Canada's wheat stocks dropped further than expected to a five-year low, with canola inventories tumbling to their smallest since 1998, but the impact on markets was overshadowed by mounting hopes for this year's harvest.
Canada's wheat stocks as of end of July fell 14.8% to 5.06m tonnes, the lowest since 2008, led by a fall in commercial inventories, Statistics Canada said.
For canola, inventories dropped 14.0% to 608,100 tonnes, a decline again led by inventories held by merchants and consumers, with on-farm stocks actually rising by 19.0% to 200,000 tonnes.
The data were, on the face of it, supportive for prices, coming in short of market forecasts of 5.13m tonnes for wheat, of which Canada is expected to be the third-ranked exporter in 2013-14, and 730,000 tonnes for canola, of which the country is by a margin the top shipper.
Broker US Commodities termed the data "slightly positive", although another broker termed the statistics "not a big deal, since the new crop harvest is on the way".
Indeed, wheat futures in Chicago and Minneapolis stood little changed after the data, posting modest gains, while canola futures for November dropped 0.8% to Can$505.00 a tonne in Winnipeg, as market talk quickly reverted to the strong harvest results, including from the newly-started spring wheat harvest.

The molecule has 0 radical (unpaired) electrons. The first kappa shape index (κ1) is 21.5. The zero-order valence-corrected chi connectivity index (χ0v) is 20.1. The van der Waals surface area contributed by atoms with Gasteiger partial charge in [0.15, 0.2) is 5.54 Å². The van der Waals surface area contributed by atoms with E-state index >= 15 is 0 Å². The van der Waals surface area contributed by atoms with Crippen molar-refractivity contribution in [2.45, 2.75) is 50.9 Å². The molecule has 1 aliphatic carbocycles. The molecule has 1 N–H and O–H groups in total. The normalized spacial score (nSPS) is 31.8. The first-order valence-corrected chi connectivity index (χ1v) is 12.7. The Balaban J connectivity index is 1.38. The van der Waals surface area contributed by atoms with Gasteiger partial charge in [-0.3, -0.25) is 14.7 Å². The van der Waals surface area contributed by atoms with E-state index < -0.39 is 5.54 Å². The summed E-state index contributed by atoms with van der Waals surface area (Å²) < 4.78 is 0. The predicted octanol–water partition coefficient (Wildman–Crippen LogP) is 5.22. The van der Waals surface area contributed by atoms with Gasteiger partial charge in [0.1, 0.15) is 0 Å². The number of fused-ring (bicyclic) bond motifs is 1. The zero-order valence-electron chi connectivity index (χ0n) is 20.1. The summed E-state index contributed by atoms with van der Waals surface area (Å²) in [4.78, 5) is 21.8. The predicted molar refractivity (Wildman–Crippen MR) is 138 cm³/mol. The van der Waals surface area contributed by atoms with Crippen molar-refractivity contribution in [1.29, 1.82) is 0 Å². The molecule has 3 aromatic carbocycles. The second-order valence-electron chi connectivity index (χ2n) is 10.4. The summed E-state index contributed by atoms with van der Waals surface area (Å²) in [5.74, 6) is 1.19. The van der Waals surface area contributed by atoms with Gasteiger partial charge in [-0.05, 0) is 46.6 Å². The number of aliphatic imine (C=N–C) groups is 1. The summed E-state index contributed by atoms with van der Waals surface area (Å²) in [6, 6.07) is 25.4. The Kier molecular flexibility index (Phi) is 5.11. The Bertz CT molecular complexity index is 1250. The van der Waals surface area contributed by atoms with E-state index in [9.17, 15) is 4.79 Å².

Spring wheat, as traded in Minneapolis, accounts for the vast majority of Canada's wheat harvest.
Farm officials in Saskatchewan, Canada's top grain growing province, reporting 5% of the spring wheat harvest completed, and 8% of canola, said that "above-average yields are being reported for most areas" from fields cleared so far.
At broker RJ O'Brien, Richard Feltes said: "Canada's wheat harvest is progressing rapidly, with better-than-expected wheat yields," a result which was "prompting an increase in private sector production estimates to 31.5m tonnes".
The US Department of Agriculture has forecast a 29.5m-tonne crop, with StatsCan estimating output at a 22-year high of 30.5m tonnes.
Canada vs US
Indeed, the results from the Canadian harvest are overshadowing those in the US where, although spring wheat yields are also coming in strong, protein levels have fallen, coming in at 13.9%, down from 14.6% last year, according to US Wheat Associates.
"It seems the Canadian producers have found pockets of better protein," said Brian Henry at Minneapolis-based broker Benson Quinn Commodities.
In the US, while yields were "very good… we continue to see wide ranging proteins, with the bias being lower than normal".